[nobe-l] I would welcome your thoughts on cell phone procedures

Kathy goldendolphin17 at hotmail.com
Sat Jun 10 21:39:13 UTC 2017

And that, Lisa, is pretty close to what I actually do myself. I ask that they are put away, but I also know that they are not away for everyone always. Making it in the students' court and their responsibility and a battle that I don't often address is freeing to a degree, and it generally works with my upperclassman Who know that they are responsible for their choices and for the content. The management system, canvas, that we use has a cell phone app that I encourage the students to have; thus, they can use their phones or the laptops they are provided by the school. Most cell phone stuff is not immensely distracting to other kiddos as it is such a small, personal device, and while I never feel perfectly content with how I handle phones, I haven't met a cited teacher who feels perfectly content about it either. I do demand that everything is off the desk and all bags and purses up against the wall when they are taking a test. This minimizes the chance of cheating on cell phones, though it certainly doesn't exclude the possibility.

Kathy Nimmer
Even in the valleys, keep believing in the mountains.

> On Jun 10, 2017, at 5:31 PM, Lisa E Roszyk via NOBE-L <nobe-l at nfbnet.org> wrote:
> Happy Saturday Craig and fellow Educators,
> The 'cell phone' has to be one of my least favorite devices. It has created
> a common practice of nonverbal communication and sight driven jokes. That's
> how I feel as an individual level.
> In my teaching practice I take a diffrrent point of view mostly for the
> sake of choosing my battles. As you said, atudents are able to access there
> phones even during instructional time and despite procedure, continue to be
> distracted by their devices. But, what if they are supppose to be on their
> devices? BYOD (Bring Your Own Device) gives students aome control over
> their own acedemic lives. I encourage students to utilize Google docs or
> drive to access matwrials. Giving them resposiblities on their devices is
> slowly showing a pattern of increased will power and ability to focus
> without it during traditional instruction. I don't know if this is possible
> in your building, but showing them you trust them with their devices may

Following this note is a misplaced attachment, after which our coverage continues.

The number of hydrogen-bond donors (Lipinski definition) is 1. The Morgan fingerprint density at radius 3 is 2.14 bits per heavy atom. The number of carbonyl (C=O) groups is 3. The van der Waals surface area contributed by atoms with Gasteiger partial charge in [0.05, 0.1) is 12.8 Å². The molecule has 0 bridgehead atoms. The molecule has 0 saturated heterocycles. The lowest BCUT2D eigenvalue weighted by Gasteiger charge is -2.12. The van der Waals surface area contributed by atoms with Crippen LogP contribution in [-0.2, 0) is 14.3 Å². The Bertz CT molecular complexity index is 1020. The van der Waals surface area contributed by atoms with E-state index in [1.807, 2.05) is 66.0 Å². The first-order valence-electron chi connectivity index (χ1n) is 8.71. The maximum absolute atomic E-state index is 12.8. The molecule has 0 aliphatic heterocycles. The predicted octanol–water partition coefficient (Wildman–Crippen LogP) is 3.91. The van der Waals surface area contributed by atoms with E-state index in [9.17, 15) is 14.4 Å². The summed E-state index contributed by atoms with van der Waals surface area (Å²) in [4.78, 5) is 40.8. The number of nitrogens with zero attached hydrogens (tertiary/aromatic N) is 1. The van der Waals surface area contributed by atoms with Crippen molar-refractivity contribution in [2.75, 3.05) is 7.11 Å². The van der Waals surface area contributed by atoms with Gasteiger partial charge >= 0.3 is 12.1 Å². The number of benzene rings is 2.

> lead to them being responsible with their devices. iSTE has great resources
> on cell phones and different procedures in the classroom.
> Lisa
> On Jun 10, 2017 8:28 AM, "Craig Cooper via NOBE-L" <nobe-l at nfbnet.org>
> wrote:
> Greetings,
> I know that we have discussed the challenge of dealing with cell
> phones in classrooms, on previous threads.  My principal and I were
> having a conversation this week, regarding this topic.  I mentioned to
> her that I am considering a change in procedure, for next school year.
> I continue to encounter students being on their cell phones, during
> instructional time in class.  Quite often, they are off task with
> their phones, texting, looking at videos, taking pictures, etc.
> Obviously, they distract themselves and other students around them,
> with this behavior.  Quite often, I am not aware that several students
> have their phones out, despite the clear handbook prohibition against
> unauthorized cell phone use.
> With this in mind, I proposed to my principal that I am considering
> having students place their phones in a secure location, at the front
> of the class, when they enter the classroom.  They would collect their
> phone, at the end of class.  I would likely nominate a student to be a
> monitor, to ensure that the correct number of phones were placed in
> the container, and that students were complying with the procedure.
> Students who were caught with phones would leave class for the rest of
> the period.
> What are your thoughts, regarding this procedure?  I teach juniors in
> high school, and I'd like to think they would follow the student
> handbook and my instructions that all phones are to be off and away,
> unless the teacher authorizes their use.  The reality is that once
> students know that they can take their phones out with a blind
> teacher, and that they will likely not get caught, several students
> will do this, disrupting their learning, as well as that of students
> around them, in many instances.
> Thank you in advance.
> Craig
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